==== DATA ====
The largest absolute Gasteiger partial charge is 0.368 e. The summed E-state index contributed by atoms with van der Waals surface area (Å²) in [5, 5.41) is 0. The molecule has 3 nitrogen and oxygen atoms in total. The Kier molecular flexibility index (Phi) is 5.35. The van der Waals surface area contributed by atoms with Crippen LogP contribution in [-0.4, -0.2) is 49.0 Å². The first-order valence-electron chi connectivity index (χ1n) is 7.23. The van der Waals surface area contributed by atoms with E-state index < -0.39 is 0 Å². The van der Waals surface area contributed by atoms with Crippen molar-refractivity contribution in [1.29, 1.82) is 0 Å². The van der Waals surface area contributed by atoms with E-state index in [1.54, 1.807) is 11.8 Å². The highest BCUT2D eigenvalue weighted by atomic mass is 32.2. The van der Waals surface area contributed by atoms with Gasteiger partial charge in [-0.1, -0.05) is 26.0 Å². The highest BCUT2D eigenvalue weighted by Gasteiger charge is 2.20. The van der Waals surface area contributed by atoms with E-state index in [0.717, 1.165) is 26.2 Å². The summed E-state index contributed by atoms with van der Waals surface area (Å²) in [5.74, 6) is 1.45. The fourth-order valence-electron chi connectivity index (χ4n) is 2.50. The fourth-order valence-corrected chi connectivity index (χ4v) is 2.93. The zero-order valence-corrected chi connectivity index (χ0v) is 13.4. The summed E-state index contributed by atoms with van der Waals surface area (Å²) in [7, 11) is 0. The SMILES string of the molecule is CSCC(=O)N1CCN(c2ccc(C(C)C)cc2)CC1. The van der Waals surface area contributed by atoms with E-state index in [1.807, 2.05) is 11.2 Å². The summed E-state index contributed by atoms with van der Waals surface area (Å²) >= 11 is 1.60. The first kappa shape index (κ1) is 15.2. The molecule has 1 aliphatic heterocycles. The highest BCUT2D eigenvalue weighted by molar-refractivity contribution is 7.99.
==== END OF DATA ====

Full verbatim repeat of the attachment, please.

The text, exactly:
The largest absolute Gasteiger partial charge is 0.368 e. The summed E-state index contributed by atoms with van der Waals surface area (Å²) in [5, 5.41) is 0. The molecule has 3 nitrogen and oxygen atoms in total. The Kier molecular flexibility index (Phi) is 5.35. The van der Waals surface area contributed by atoms with Crippen LogP contribution in [-0.4, -0.2) is 49.0 Å². The first-order valence-electron chi connectivity index (χ1n) is 7.23. The van der Waals surface area contributed by atoms with E-state index < -0.39 is 0 Å². The van der Waals surface area contributed by atoms with Crippen molar-refractivity contribution in [1.29, 1.82) is 0 Å². The van der Waals surface area contributed by atoms with E-state index in [1.54, 1.807) is 11.8 Å². The highest BCUT2D eigenvalue weighted by atomic mass is 32.2. The van der Waals surface area contributed by atoms with Gasteiger partial charge in [-0.1, -0.05) is 26.0 Å². The highest BCUT2D eigenvalue weighted by Gasteiger charge is 2.20. The van der Waals surface area contributed by atoms with E-state index in [0.717, 1.165) is 26.2 Å². The summed E-state index contributed by atoms with van der Waals surface area (Å²) in [5.74, 6) is 1.45. The fourth-order valence-electron chi connectivity index (χ4n) is 2.50. The fourth-order valence-corrected chi connectivity index (χ4v) is 2.93. The zero-order valence-corrected chi connectivity index (χ0v) is 13.4. The summed E-state index contributed by atoms with van der Waals surface area (Å²) in [7, 11) is 0. The SMILES string of the molecule is CSCC(=O)N1CCN(c2ccc(C(C)C)cc2)CC1. The van der Waals surface area contributed by atoms with E-state index in [1.807, 2.05) is 11.2 Å². The summed E-state index contributed by atoms with van der Waals surface area (Å²) >= 11 is 1.60. The first kappa shape index (κ1) is 15.2. The molecule has 1 aliphatic heterocycles. The highest BCUT2D eigenvalue weighted by molar-refractivity contribution is 7.99.